Special Education: On Recording an IEP Meeting

A common question in my office relates to whether parents should record IEP meetings or other meetings with the school district. My answer is almost always an unconditional no. I realize that other attorneys may give different advice on this issue but some events recently have made me feel compelled to write a blog entry on this topic.

Over the years, parents have come to me with “recordings” of their IEP meetings and wanted me to listen to them. For the most part, the recording was incomprehensible, it was impossible to know who was speaking and the conversation was stilted and unhelpful. I have also found that there is no surer way to get everyone to stop talking than to announce that you will be recording their every word. Schools have traditionally also arranged to tape the meeting when this happens. However, no real exchange happens. People simply quit communicating.

Finally, I would be remiss if I failed to mention an aspect of Illinois Law, known as the Illinois Wiretapping Law. This law is a two-party consent law. Illinois makes it a crime to use an eavesdropping device to overhear or record a phone call or conversation without the consent of all parties to the conversation. The law defines an eavesdropping device as “any device capable of being used to hear or record oral conversation or intercept, retain or transcribe electronic communication whether such conversation or electronic communication is conducted in person, by telephone, or by any other means.” 720 Ill. Comp. Stat. 5/14-1, 2. You must get consent before recording any conversation. In addition to the criminal penalties, you can also be sued civilly for damages. This includes I-pads, pens that act as a recorder, phones or any device capable of recording.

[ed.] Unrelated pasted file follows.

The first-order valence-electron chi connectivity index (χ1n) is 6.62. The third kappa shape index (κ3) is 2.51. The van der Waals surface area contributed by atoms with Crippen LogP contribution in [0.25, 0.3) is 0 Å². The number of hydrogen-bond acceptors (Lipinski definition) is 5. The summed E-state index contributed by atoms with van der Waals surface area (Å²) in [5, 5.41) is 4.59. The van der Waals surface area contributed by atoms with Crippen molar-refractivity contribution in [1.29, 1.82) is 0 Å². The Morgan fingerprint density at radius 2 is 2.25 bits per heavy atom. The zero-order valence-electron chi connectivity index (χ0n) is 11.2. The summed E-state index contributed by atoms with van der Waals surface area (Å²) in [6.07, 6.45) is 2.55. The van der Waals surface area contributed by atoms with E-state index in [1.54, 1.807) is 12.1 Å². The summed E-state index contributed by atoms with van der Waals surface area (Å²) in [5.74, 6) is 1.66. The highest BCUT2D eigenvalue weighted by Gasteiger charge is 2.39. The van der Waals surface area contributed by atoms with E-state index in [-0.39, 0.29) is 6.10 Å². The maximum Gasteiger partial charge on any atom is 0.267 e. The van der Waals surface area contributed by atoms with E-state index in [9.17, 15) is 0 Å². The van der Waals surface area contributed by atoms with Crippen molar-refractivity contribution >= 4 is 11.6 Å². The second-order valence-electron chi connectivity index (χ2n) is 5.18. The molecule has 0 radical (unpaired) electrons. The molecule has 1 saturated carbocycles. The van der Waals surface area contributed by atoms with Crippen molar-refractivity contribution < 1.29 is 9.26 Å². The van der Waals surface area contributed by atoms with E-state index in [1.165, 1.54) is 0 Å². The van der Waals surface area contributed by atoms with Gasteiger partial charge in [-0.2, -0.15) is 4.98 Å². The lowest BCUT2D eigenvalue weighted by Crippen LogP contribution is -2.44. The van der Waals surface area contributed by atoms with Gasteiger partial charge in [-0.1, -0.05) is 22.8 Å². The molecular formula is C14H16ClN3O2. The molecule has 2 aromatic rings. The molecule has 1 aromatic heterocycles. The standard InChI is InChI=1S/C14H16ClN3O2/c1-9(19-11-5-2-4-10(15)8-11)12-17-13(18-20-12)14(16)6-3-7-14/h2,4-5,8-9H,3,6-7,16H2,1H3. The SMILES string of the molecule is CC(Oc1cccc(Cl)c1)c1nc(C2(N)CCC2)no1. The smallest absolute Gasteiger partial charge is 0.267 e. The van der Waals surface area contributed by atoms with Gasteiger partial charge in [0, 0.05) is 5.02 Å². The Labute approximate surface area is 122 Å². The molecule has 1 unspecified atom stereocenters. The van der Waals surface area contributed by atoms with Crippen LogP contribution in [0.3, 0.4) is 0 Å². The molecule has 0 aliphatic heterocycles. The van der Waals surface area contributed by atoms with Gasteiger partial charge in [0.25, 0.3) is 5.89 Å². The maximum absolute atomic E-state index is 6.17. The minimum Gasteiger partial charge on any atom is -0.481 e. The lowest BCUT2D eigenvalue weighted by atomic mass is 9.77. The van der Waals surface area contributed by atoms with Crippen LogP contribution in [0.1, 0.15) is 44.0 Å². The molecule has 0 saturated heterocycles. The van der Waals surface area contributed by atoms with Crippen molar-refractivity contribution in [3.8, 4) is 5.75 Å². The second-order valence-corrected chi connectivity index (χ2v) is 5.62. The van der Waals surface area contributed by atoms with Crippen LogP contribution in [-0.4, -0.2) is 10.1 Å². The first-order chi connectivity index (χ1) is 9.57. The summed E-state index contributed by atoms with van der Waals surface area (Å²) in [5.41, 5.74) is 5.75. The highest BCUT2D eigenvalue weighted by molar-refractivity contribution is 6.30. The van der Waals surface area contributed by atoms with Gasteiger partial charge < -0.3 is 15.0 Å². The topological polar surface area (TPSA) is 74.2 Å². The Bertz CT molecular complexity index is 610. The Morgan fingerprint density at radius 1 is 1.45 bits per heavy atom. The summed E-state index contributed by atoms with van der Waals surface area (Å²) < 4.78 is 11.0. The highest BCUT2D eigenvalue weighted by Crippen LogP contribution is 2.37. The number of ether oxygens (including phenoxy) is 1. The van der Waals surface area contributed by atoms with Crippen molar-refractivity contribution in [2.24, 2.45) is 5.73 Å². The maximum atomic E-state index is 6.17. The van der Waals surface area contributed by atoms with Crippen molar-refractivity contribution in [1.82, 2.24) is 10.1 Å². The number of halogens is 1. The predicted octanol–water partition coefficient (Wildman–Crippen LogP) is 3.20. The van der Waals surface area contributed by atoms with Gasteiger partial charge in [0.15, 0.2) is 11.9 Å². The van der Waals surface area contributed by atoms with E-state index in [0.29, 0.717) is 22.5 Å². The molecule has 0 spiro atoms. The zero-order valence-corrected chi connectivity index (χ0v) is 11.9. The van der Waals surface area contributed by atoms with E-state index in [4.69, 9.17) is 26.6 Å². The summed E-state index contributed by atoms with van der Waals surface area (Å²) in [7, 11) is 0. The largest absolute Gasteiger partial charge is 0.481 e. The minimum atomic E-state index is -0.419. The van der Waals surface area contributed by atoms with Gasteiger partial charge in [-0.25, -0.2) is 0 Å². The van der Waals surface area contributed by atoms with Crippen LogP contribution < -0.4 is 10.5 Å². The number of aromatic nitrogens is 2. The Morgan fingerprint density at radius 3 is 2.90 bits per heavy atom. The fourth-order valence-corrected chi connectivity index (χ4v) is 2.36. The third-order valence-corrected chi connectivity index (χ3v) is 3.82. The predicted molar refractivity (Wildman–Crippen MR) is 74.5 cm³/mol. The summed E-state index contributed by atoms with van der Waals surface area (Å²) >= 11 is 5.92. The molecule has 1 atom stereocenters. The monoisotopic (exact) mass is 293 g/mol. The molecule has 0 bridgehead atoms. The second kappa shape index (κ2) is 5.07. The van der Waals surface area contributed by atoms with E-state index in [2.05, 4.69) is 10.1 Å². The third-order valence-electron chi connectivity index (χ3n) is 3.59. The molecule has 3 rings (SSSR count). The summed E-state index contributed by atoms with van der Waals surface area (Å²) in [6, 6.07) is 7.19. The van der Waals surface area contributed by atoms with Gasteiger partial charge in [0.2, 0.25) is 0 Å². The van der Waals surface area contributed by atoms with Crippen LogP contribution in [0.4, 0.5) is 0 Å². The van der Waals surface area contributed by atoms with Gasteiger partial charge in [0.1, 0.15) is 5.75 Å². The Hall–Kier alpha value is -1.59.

Take away:

  • Don’t tape.
  • If you do, you must get consent prior to doing so.
  • If you don’t get consent, you are violating the law.
Share on Facebook

About Micki Moran

Micki Moran is the founding partner of The Child and Family Law Center, Ltd. She dedicates her practice to providing legal assistance to children and families who are in need of representation in the areas of special education, disability law, juvenile and young adult criminal law, abuse and neglect, guardianship, and mental health issues. Micki's practice is founded on the principle that children and their families require and deserve excellent legal representation with a multidisciplinary approach that works with multiple systems of care and creates communities that support and improve the quality of all peoples' lives.
This entry was posted in IEP Meetings, Special Education / School Law and tagged , , . Bookmark the permalink.